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How much does energy cost per hour?

Ever wondered how much your daily shower is costing you, or if watching hours of TV really makes a difference to your bill? We've got the figures!

two lightbulbs and a laptop

Credit: TierneyMJ, paitoon - Shutterstock

Oh, energy bills. They always seem to appear through the letterbox at the worst of times and strike you when you're down (aka freezing cold). And the worst bit is, you can't do anything to avoid them.

While we can't batter your bills into non-existence, we can help to explain the seemingly random amounts you're charged each month.

From your laptop and mobile phone to your fridge and tumble dryer, we've worked out how much energy all of your appliances gobble up, so you know where to cut back and where you can perhaps afford to be a bit more liberal.

The figure we used to calculate the prices is based on the electricity price cap from April 2022, and the wattage for each appliance is taken from an average.

How much do electrical appliances cost to use?

AppliancePower usage (Watts)Cost per hourHours used per dayCost per month
Energy Saving Lightbulb11£0.0035£0.46
TV115£0.0323£2.95
Digital Box6£0.0023£0.15
Laptop75£0.0216£3.83
Playstation/Xbox120£0.0342£2.04
Kettle1,800£0.5040.1*£1.52
Mobile Charger5£0.0018£0.33
Shower9,500£2.660.16**£12.95
Fridge35£0.01024£7.15
Washing Machine700£0.1960.35***£2.10
Tumble Dryer2,400£0.6720.15***£3.07

* Average of using the kettle three times per day
** Average of a 10-minute shower per day
*** One wash load per week (2.5 hours for washing machine, 45 minutes for tumble dryer).

If you're keen to work out how to knock the cash equivalent of a good night out (or five) off your energy bills, then the first step is to work out what you use personally each day, then apply this to our table above.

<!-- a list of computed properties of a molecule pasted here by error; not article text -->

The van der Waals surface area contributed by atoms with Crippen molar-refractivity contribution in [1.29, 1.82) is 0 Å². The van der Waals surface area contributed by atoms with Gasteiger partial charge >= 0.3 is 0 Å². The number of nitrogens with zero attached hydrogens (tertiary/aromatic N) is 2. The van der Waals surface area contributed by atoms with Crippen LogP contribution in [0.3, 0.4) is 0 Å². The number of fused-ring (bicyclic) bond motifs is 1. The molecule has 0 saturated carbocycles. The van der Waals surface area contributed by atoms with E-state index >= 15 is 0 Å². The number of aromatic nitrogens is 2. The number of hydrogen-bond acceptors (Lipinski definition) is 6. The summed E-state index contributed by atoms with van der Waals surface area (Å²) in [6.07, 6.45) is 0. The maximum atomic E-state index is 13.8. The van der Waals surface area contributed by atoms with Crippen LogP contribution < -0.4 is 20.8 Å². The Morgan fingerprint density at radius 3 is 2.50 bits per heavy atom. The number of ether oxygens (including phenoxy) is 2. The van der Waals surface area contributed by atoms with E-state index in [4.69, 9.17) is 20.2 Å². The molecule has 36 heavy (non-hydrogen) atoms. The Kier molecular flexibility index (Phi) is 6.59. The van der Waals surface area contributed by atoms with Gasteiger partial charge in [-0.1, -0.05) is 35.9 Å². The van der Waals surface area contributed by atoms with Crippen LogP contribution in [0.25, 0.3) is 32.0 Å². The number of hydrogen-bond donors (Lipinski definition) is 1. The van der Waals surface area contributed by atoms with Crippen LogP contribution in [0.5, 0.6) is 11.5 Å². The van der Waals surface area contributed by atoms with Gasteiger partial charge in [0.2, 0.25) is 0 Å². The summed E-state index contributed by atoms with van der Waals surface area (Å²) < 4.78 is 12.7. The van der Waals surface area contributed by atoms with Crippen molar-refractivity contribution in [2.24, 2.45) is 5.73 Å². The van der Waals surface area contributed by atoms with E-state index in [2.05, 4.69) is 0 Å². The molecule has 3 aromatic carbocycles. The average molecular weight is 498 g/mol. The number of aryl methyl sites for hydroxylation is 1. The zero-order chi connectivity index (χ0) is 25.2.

Please note that these figures are based on just one person or one appliance. If you're in a house of six, you'll all be wanting a daily shower (we hope) and probably have your own laptop and phone charger.

Obviously, there are a lot of other electrical appliances that we haven't included in our list that you'll also have to pay for when you use them. On top of that, there is a daily standing charge added to your energy bills.

Leaving your stuff on standby is a surefire way to hit your wallet hard – the costs can add up quickly! There's no benefit you get from leaving any appliances on when you're not using them, and turning them off is an easy way to reduce your carbon footprint.

If you're looking to save cash, there are loads of other ways to cut back, so make sure to check our top tips to save on energy bills. Usually, it's also a good idea to compare tariffs (and change supplier if you're not happy!), but while the majority of providers are charging the price cap, it's very difficult to switch to a cheaper deal.

Not sure if you're paying the best prices for your energy? We've compared the cheapest energy providers for you.

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